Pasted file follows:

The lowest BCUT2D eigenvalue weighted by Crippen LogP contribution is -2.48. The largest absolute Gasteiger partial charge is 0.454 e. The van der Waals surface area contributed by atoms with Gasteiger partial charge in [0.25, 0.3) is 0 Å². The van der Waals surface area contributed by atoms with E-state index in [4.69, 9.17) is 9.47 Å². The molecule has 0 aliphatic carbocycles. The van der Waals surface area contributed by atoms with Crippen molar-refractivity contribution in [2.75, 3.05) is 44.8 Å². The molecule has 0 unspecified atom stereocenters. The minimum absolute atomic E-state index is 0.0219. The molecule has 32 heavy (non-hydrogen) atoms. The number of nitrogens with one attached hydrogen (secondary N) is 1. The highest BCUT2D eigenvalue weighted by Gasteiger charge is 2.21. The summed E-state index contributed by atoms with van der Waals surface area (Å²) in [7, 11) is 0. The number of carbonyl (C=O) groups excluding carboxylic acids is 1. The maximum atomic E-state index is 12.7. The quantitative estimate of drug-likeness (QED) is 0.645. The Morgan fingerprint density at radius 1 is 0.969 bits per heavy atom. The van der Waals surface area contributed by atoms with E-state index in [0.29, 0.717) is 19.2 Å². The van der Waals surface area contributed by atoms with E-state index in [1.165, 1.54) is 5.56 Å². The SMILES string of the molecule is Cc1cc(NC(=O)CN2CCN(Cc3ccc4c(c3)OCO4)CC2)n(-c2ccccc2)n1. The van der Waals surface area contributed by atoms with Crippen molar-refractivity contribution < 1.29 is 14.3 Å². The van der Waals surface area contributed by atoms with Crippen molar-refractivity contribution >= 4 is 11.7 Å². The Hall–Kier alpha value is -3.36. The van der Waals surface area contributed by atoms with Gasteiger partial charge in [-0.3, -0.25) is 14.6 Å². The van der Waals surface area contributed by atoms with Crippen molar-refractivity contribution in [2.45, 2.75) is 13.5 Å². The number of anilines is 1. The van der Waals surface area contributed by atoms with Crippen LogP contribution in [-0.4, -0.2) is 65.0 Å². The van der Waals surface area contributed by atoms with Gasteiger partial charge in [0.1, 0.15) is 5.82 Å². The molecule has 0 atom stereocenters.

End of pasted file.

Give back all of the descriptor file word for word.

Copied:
The lowest BCUT2D eigenvalue weighted by Crippen LogP contribution is -2.48. The largest absolute Gasteiger partial charge is 0.454 e. The van der Waals surface area contributed by atoms with Gasteiger partial charge in [0.25, 0.3) is 0 Å². The van der Waals surface area contributed by atoms with E-state index in [4.69, 9.17) is 9.47 Å². The molecule has 0 aliphatic carbocycles. The van der Waals surface area contributed by atoms with Crippen molar-refractivity contribution in [2.75, 3.05) is 44.8 Å². The molecule has 0 unspecified atom stereocenters. The minimum absolute atomic E-state index is 0.0219. The molecule has 32 heavy (non-hydrogen) atoms. The number of nitrogens with one attached hydrogen (secondary N) is 1. The highest BCUT2D eigenvalue weighted by Gasteiger charge is 2.21. The summed E-state index contributed by atoms with van der Waals surface area (Å²) in [7, 11) is 0. The number of carbonyl (C=O) groups excluding carboxylic acids is 1. The maximum atomic E-state index is 12.7. The quantitative estimate of drug-likeness (QED) is 0.645. The Morgan fingerprint density at radius 1 is 0.969 bits per heavy atom. The van der Waals surface area contributed by atoms with E-state index in [0.29, 0.717) is 19.2 Å². The van der Waals surface area contributed by atoms with E-state index in [1.165, 1.54) is 5.56 Å². The SMILES string of the molecule is Cc1cc(NC(=O)CN2CCN(Cc3ccc4c(c3)OCO4)CC2)n(-c2ccccc2)n1. The van der Waals surface area contributed by atoms with Crippen molar-refractivity contribution < 1.29 is 14.3 Å². The van der Waals surface area contributed by atoms with Crippen molar-refractivity contribution >= 4 is 11.7 Å². The Hall–Kier alpha value is -3.36. The van der Waals surface area contributed by atoms with Gasteiger partial charge in [-0.3, -0.25) is 14.6 Å². The van der Waals surface area contributed by atoms with Crippen molar-refractivity contribution in [2.45, 2.75) is 13.5 Å². The number of anilines is 1. The van der Waals surface area contributed by atoms with Crippen LogP contribution in [-0.4, -0.2) is 65.0 Å². The van der Waals surface area contributed by atoms with Gasteiger partial charge in [0.1, 0.15) is 5.82 Å². The molecule has 0 atom stereocenters.